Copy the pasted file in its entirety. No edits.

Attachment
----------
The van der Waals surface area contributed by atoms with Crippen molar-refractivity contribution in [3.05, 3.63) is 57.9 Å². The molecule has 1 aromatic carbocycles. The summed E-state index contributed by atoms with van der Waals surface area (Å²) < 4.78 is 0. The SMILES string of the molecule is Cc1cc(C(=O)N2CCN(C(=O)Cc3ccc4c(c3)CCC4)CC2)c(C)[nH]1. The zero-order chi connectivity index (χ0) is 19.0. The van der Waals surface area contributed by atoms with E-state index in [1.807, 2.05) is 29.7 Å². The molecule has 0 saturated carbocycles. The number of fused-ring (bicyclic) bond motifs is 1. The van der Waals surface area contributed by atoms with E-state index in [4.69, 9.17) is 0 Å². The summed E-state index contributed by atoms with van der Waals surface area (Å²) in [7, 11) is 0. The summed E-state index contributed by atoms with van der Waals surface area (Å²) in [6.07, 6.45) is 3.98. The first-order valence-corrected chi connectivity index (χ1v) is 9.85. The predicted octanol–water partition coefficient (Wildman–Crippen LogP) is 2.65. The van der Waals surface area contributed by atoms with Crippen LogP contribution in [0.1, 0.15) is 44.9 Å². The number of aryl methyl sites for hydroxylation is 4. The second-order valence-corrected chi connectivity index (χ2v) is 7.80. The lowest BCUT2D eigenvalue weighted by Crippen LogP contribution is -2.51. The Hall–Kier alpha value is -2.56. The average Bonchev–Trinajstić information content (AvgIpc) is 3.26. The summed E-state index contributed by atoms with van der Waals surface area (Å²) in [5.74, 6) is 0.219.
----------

The van der Waals surface area contributed by atoms with Crippen molar-refractivity contribution in [3.05, 3.63) is 57.9 Å². The molecule has 1 aromatic carbocycles. The summed E-state index contributed by atoms with van der Waals surface area (Å²) < 4.78 is 0. The SMILES string of the molecule is Cc1cc(C(=O)N2CCN(C(=O)Cc3ccc4c(c3)CCC4)CC2)c(C)[nH]1. The zero-order chi connectivity index (χ0) is 19.0. The van der Waals surface area contributed by atoms with E-state index in [1.807, 2.05) is 29.7 Å². The molecule has 0 saturated carbocycles. The number of fused-ring (bicyclic) bond motifs is 1. The van der Waals surface area contributed by atoms with E-state index in [4.69, 9.17) is 0 Å². The summed E-state index contributed by atoms with van der Waals surface area (Å²) in [7, 11) is 0. The summed E-state index contributed by atoms with van der Waals surface area (Å²) in [6.07, 6.45) is 3.98. The first-order valence-corrected chi connectivity index (χ1v) is 9.85. The predicted octanol–water partition coefficient (Wildman–Crippen LogP) is 2.65. The van der Waals surface area contributed by atoms with Crippen LogP contribution in [0.1, 0.15) is 44.9 Å². The number of aryl methyl sites for hydroxylation is 4. The second-order valence-corrected chi connectivity index (χ2v) is 7.80. The lowest BCUT2D eigenvalue weighted by Crippen LogP contribution is -2.51. The Hall–Kier alpha value is -2.56. The average Bonchev–Trinajstić information content (AvgIpc) is 3.26. The summed E-state index contributed by atoms with van der Waals surface area (Å²) in [5.74, 6) is 0.219.